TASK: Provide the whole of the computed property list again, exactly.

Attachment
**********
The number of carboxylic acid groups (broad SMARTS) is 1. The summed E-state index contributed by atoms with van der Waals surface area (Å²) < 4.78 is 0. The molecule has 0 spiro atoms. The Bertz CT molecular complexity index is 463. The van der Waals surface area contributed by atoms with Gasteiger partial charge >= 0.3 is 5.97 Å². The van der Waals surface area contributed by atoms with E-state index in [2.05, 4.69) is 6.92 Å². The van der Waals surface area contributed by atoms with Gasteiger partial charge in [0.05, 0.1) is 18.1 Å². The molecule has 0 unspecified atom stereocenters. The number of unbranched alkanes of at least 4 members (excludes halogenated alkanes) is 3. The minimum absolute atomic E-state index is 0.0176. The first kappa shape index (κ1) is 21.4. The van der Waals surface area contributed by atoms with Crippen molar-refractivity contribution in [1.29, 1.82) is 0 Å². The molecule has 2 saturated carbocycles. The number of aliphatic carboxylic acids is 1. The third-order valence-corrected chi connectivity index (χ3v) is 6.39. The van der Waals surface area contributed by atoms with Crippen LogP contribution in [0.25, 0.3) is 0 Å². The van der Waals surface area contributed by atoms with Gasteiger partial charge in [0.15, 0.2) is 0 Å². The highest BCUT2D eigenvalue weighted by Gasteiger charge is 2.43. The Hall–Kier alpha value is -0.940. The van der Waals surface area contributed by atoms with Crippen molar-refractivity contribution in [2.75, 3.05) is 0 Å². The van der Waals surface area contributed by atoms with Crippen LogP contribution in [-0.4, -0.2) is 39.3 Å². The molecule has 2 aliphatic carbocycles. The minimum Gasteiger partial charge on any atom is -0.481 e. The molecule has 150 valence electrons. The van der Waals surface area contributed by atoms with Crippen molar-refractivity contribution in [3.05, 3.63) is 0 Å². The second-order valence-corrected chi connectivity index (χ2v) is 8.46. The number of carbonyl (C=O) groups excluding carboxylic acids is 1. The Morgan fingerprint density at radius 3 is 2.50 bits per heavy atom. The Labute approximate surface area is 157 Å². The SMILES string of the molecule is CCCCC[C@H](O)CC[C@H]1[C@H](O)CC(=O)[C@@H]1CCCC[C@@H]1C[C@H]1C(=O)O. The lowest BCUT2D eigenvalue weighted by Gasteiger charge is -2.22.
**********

The number of carboxylic acid groups (broad SMARTS) is 1. The summed E-state index contributed by atoms with van der Waals surface area (Å²) < 4.78 is 0. The molecule has 0 spiro atoms. The Bertz CT molecular complexity index is 463. The van der Waals surface area contributed by atoms with Gasteiger partial charge >= 0.3 is 5.97 Å². The van der Waals surface area contributed by atoms with E-state index in [2.05, 4.69) is 6.92 Å². The van der Waals surface area contributed by atoms with Gasteiger partial charge in [0.05, 0.1) is 18.1 Å². The molecule has 0 unspecified atom stereocenters. The number of unbranched alkanes of at least 4 members (excludes halogenated alkanes) is 3. The minimum absolute atomic E-state index is 0.0176. The first kappa shape index (κ1) is 21.4. The van der Waals surface area contributed by atoms with Crippen molar-refractivity contribution in [1.29, 1.82) is 0 Å². The molecule has 2 saturated carbocycles. The number of aliphatic carboxylic acids is 1. The third-order valence-corrected chi connectivity index (χ3v) is 6.39. The van der Waals surface area contributed by atoms with Crippen LogP contribution in [0.25, 0.3) is 0 Å². The van der Waals surface area contributed by atoms with Gasteiger partial charge in [0.15, 0.2) is 0 Å². The highest BCUT2D eigenvalue weighted by Gasteiger charge is 2.43. The Hall–Kier alpha value is -0.940. The van der Waals surface area contributed by atoms with Crippen molar-refractivity contribution in [2.75, 3.05) is 0 Å². The van der Waals surface area contributed by atoms with Crippen LogP contribution in [-0.4, -0.2) is 39.3 Å². The molecule has 2 aliphatic carbocycles. The minimum Gasteiger partial charge on any atom is -0.481 e. The molecule has 150 valence electrons. The van der Waals surface area contributed by atoms with Crippen molar-refractivity contribution in [3.05, 3.63) is 0 Å². The second-order valence-corrected chi connectivity index (χ2v) is 8.46. The number of carbonyl (C=O) groups excluding carboxylic acids is 1. The Morgan fingerprint density at radius 3 is 2.50 bits per heavy atom. The Labute approximate surface area is 157 Å². The SMILES string of the molecule is CCCCC[C@H](O)CC[C@H]1[C@H](O)CC(=O)[C@@H]1CCCC[C@@H]1C[C@H]1C(=O)O. The lowest BCUT2D eigenvalue weighted by Gasteiger charge is -2.22.